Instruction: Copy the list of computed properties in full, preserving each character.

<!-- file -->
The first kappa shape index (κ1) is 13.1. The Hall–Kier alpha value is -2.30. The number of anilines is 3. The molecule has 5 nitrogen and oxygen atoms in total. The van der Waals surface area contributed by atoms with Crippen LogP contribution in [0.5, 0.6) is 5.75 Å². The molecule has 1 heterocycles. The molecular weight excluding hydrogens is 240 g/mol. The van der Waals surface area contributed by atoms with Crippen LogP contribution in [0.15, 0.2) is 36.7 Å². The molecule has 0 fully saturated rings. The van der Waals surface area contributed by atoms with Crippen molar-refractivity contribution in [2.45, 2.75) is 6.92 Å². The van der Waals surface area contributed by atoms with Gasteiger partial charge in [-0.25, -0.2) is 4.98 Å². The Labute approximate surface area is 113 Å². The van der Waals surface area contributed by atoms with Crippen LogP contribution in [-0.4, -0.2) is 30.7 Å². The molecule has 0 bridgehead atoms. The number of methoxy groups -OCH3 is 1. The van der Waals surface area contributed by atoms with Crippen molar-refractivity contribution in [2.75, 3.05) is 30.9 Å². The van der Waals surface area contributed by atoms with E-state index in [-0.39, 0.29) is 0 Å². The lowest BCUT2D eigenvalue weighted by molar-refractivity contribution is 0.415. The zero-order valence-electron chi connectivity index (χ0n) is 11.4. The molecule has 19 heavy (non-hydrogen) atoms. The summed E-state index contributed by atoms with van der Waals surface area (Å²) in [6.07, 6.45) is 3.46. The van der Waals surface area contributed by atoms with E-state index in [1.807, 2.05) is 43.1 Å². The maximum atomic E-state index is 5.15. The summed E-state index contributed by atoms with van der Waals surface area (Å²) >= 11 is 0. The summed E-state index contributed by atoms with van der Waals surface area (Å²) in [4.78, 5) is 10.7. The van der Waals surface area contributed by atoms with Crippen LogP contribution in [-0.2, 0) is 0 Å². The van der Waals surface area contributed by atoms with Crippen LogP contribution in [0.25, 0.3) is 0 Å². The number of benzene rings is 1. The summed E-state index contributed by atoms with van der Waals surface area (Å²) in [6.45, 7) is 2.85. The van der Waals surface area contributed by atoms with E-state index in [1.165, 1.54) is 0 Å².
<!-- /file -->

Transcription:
The first kappa shape index (κ1) is 13.1. The Hall–Kier alpha value is -2.30. The number of anilines is 3. The molecule has 5 nitrogen and oxygen atoms in total. The van der Waals surface area contributed by atoms with Crippen LogP contribution in [0.5, 0.6) is 5.75 Å². The molecule has 1 heterocycles. The molecular weight excluding hydrogens is 240 g/mol. The van der Waals surface area contributed by atoms with Crippen LogP contribution in [0.15, 0.2) is 36.7 Å². The molecule has 0 fully saturated rings. The van der Waals surface area contributed by atoms with Crippen molar-refractivity contribution in [2.45, 2.75) is 6.92 Å². The van der Waals surface area contributed by atoms with Gasteiger partial charge in [-0.25, -0.2) is 4.98 Å². The Labute approximate surface area is 113 Å². The van der Waals surface area contributed by atoms with Crippen LogP contribution in [-0.4, -0.2) is 30.7 Å². The molecule has 0 bridgehead atoms. The number of methoxy groups -OCH3 is 1. The van der Waals surface area contributed by atoms with Crippen molar-refractivity contribution in [2.75, 3.05) is 30.9 Å². The van der Waals surface area contributed by atoms with E-state index in [-0.39, 0.29) is 0 Å². The lowest BCUT2D eigenvalue weighted by molar-refractivity contribution is 0.415. The zero-order valence-electron chi connectivity index (χ0n) is 11.4. The molecule has 19 heavy (non-hydrogen) atoms. The summed E-state index contributed by atoms with van der Waals surface area (Å²) in [6.07, 6.45) is 3.46. The van der Waals surface area contributed by atoms with E-state index in [1.807, 2.05) is 43.1 Å². The maximum atomic E-state index is 5.15. The summed E-state index contributed by atoms with van der Waals surface area (Å²) >= 11 is 0. The summed E-state index contributed by atoms with van der Waals surface area (Å²) in [4.78, 5) is 10.7. The van der Waals surface area contributed by atoms with Crippen LogP contribution in [-0.2, 0) is 0 Å². The van der Waals surface area contributed by atoms with Crippen LogP contribution in [0.25, 0.3) is 0 Å². The number of benzene rings is 1. The summed E-state index contributed by atoms with van der Waals surface area (Å²) in [6.45, 7) is 2.85. The van der Waals surface area contributed by atoms with E-state index in [1.165, 1.54) is 0 Å².